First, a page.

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The incorrect entry of take-off weight data that resulted in the tailstrike and runway overrun of an Emirates Airbus A340 aircraft was not a unique event. Similar events continue to occur throughout the world, according to the Australian Transport Safety Bureau (ATSB).

"These sorts of errors have potentially serious safety consequences," said ATSB Chief Commissioner, Mr Martin Dolan. "It is encouraging to see the significant safety action that is occurring as a result of the ATSB's investigation."

Mr Dolan was speaking on publication of the ATSB's final report of its investigation into a 20 March 2009 accident, when flight EK407, with 18 crew and 257 passengers, sustained a tailstrike and overran the runway end on departure from Melbourne Airport, Victoria.

The ATSB found that the accident resulted from the use by the crew of incorrect take-off performance parameters. The initial error was likely due to mistyping, when a weight of 262.9 tonnes, instead of the intended 362.9 tonnes, was entered into a laptop computer (or 'electronic flight bag') to calculate the aircraft's take-off settings. The error passed through several subsequent checks without detection.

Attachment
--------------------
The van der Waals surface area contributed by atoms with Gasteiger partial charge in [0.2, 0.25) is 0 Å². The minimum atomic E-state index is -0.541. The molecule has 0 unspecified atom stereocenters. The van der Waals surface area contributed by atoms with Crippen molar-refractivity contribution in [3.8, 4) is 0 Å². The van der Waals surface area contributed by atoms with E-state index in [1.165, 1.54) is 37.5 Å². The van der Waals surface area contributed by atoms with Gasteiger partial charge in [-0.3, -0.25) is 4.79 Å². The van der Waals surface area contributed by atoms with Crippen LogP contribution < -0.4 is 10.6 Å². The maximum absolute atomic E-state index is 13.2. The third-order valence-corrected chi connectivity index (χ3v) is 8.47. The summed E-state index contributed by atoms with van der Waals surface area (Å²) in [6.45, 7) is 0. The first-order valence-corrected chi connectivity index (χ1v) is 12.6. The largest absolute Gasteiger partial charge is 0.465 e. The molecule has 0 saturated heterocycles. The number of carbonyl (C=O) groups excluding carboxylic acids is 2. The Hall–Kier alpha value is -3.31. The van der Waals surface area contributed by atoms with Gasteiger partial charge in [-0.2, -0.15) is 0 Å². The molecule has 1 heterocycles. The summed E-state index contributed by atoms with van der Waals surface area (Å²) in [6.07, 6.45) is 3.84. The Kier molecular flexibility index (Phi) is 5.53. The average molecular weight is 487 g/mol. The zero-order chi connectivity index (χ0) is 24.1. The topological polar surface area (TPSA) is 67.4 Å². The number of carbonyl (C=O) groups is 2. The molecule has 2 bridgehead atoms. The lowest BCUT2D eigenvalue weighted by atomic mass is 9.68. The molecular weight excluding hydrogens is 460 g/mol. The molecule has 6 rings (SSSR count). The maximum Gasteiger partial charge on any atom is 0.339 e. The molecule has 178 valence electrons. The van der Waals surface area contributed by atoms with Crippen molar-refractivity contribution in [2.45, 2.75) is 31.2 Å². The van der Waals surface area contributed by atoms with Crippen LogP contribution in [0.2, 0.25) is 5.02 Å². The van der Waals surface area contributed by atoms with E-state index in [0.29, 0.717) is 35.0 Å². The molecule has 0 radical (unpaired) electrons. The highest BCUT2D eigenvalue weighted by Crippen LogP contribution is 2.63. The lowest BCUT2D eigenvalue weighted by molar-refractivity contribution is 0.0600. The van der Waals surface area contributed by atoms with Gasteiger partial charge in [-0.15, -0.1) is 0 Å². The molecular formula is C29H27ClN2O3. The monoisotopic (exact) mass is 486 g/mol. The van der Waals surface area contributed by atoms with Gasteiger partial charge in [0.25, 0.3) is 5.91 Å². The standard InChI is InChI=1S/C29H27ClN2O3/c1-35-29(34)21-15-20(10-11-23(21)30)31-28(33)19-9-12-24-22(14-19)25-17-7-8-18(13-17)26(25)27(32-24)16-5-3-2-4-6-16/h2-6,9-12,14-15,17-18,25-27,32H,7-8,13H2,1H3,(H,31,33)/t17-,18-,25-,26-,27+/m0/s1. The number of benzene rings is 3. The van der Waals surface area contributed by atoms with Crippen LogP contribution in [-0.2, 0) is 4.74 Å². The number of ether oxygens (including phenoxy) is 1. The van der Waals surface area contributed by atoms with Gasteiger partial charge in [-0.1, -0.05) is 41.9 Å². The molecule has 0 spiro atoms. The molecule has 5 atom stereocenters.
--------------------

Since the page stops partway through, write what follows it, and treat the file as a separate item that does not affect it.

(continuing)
The ATSB's investigation examined a number of systemic safety issues surrounding the accident. The investigation was supported by an ATSB research report titled Take off performance calculation and entry errors: A global perspective.

"We now understand what caused the error and why it wasn't picked up," Mr Dolan said. "We also know there have been a number of other accidents and incidents that involved similar errors in a range of different aircraft operated by different airlines around the world."

"All of those events had two basic elements in common: the error in entering the weight was not detected before take-off, and the degraded take-off performance was not detected until well into the take-off run, if at all."

Mr Dolan noted that, currently, the only checks in place to prevent these types of accidents are procedural and vulnerable to human error. "But a lot of work is being done to minimise the risk of similar events in future," he said.

"This includes developing technological aids to assist flight crew in recognising both when take-off parameters are inappropriate and when take-off performance is degraded below a safe level" noted Mr Dolan. "The aviation industry as a whole realises the seriousness of these issues and is working towards a solution."

To stress that further action is still needed with technological aids, the ATSB has issued a safety recommendation to the United States Federal Aviation Administration. It has also issued safety advisory notices to a number of international aviation organisations. These notices  highlight the importance in the meantime of managing the problem pilots face in deciding whether the parameters calculated for a particular take-off are appropriate.

A full copy of the investigation report AO-2009-012 is available on the ATSB website.

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Last update 16 December 2011